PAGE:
[AUDIO] Cricket Unites in Queens
On the international cricket stage, rivalries between national teams can be intense. The India-Pakistan rivalry is among the greatest in sports. Games between the two teams have incited riots, flag burning and fights in the stands. In the New York-based Commonwealth Cricket League, however, Indians and Pakistanis play side-by-side with handshakes, smiles and only friendly teasing. Tensions are minimal in the league.
The Commonwealth League, the oldest in New York City, has 72 teams. Indians, Bangladeshis, Pakistanis, Trinidadians, Guyanese, and Sri Lankans, all rivals back home, are often teammates here. They are carrying on a favorite pastime from home.
“We are all like brothers. We treat each other like brothers. We’re good here. No probs, never ever,” said Mohit, a player from Punjab, India as he excitedly cheers his team on at Kissena Park in Flushing. The league will continue playing most Sundays in parks throughout the city as long as weather permits.
Badsha Chowdhury, from Bangladesh, said the sport serves to unite rather than divide.
“The good thing about Commonwealth Cricket League is that when you build a team you really don’t see who’s Pakistani, who’s Indian, we build a team according to the players, so we have a group of guys, 12 guys playing together. So when they come together we don’t care about your race, your religion, nothing. It’s just one team,” Chowdhury said.
Mohit said that cricket is a more lighthearted game here in New York than back home in India.
“Over there we play with more passion, and cricket is like a religion to us. Over here it is okay, it’s like for fun, and we guys are playing but that’s a good thing. Because over there we never get the chance to play with Pakistan, Sri Lanka, this and that,” he said.
Manish Sharma, a Punjabi taxi driver and the captain of the Commonwealth team Elite, said the mix of nationalities helps players with their game.
“When you are playing domestic it’s completely different because you understand their language, you understand many things, what are they talking about, you see what sort of game planning they’re having. Here you may have to figure it out,” he said.
Manish enjoys navigating these challenges. “That makes me feel like I’m playing international or something,” he added.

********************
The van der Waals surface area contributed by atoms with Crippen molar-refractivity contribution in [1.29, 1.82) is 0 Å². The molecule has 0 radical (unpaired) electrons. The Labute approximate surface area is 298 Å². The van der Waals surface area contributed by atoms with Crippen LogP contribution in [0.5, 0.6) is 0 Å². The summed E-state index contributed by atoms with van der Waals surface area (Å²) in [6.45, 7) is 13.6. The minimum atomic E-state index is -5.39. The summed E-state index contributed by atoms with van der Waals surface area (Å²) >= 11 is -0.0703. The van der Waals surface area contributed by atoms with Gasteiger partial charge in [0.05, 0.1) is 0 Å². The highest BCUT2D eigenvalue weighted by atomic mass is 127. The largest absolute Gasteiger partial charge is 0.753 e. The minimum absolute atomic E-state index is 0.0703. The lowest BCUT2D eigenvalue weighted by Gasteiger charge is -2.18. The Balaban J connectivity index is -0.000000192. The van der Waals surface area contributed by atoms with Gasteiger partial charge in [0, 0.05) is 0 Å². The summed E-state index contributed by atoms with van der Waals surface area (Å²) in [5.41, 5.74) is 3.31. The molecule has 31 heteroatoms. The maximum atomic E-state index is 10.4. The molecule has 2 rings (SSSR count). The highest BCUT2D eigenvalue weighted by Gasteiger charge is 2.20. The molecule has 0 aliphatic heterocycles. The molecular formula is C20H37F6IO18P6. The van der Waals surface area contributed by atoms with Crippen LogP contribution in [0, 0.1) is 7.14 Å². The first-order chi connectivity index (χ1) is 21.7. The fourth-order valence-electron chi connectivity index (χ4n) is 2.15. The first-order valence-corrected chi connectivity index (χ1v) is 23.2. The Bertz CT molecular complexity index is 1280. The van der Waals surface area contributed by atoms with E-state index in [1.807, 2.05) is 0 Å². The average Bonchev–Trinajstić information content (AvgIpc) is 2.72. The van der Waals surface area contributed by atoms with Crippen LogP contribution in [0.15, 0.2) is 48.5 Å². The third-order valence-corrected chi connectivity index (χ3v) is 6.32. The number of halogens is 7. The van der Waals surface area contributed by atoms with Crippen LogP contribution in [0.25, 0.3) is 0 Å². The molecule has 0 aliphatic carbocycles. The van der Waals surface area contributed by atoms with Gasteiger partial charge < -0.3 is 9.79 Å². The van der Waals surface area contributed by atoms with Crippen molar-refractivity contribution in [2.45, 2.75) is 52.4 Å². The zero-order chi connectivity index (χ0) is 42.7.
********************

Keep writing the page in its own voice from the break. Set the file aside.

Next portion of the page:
Mustafa Diwan, the team captain of Commonwealth team Rajput, also enjoys playing with a variety of nationalities and likes how that changes the game.
He said there are, however, some challenges to playing cricket in New York.
In his native India, he said, there are grounds everywhere made specifically for cricket.
“Here, the grounds are not well-maintained,” he said. “We don’t have good facilities.”
Because cricket fields in New York are used for a variety of sports, the grass is not properly cut for cricket, Diwan said.
One of the regular umpires, Christian Singh of Trinidad, said this is because cricket is not a big sport in America.
“Not many Americans play. In baseball fields, they usually cut the grass more often,” he said.
Diwan said that although the Commonwealth Cricket League is open to any nationality, it’s unusual to see anyone who isn’t South Asian or West Indian. One may think that British players would join, given Britain’s historic connection to cricket.
Not the case, said Diwan. “It’s rare to see a player from Europe.”
Even so, the players stressed that anyone is always welcome. This particular Sunday, an English player happened to be on the field.
Daniel Melamud, hoping to get back into a sport from his childhood, recently visited a cricket store and met Mohit. Mohit invited him to come play.
“Today I’m meeting all these guys for the first time, and they’re people from Pakistan, Bangladesh, India, and everyone is incredibly welcoming and friendly. It’s nice to hear different stories and to see everyone’s passion for the game,” he said after running off the field.
Sharma said that while there is goodwill between nationalities, the true rivalry comes out when friends play each other.
“When your friends are playing, you really want to win that game, you know. You eventually try to get them aggravated one way or another, by talking or by doing anything else.”
After the game, Sharma said, teams put any competition aside to enjoy each other’s company.
“But then, it’s always happy ending, we get together, have barbeque, have a couple of drinks, that’s how we finish it up.”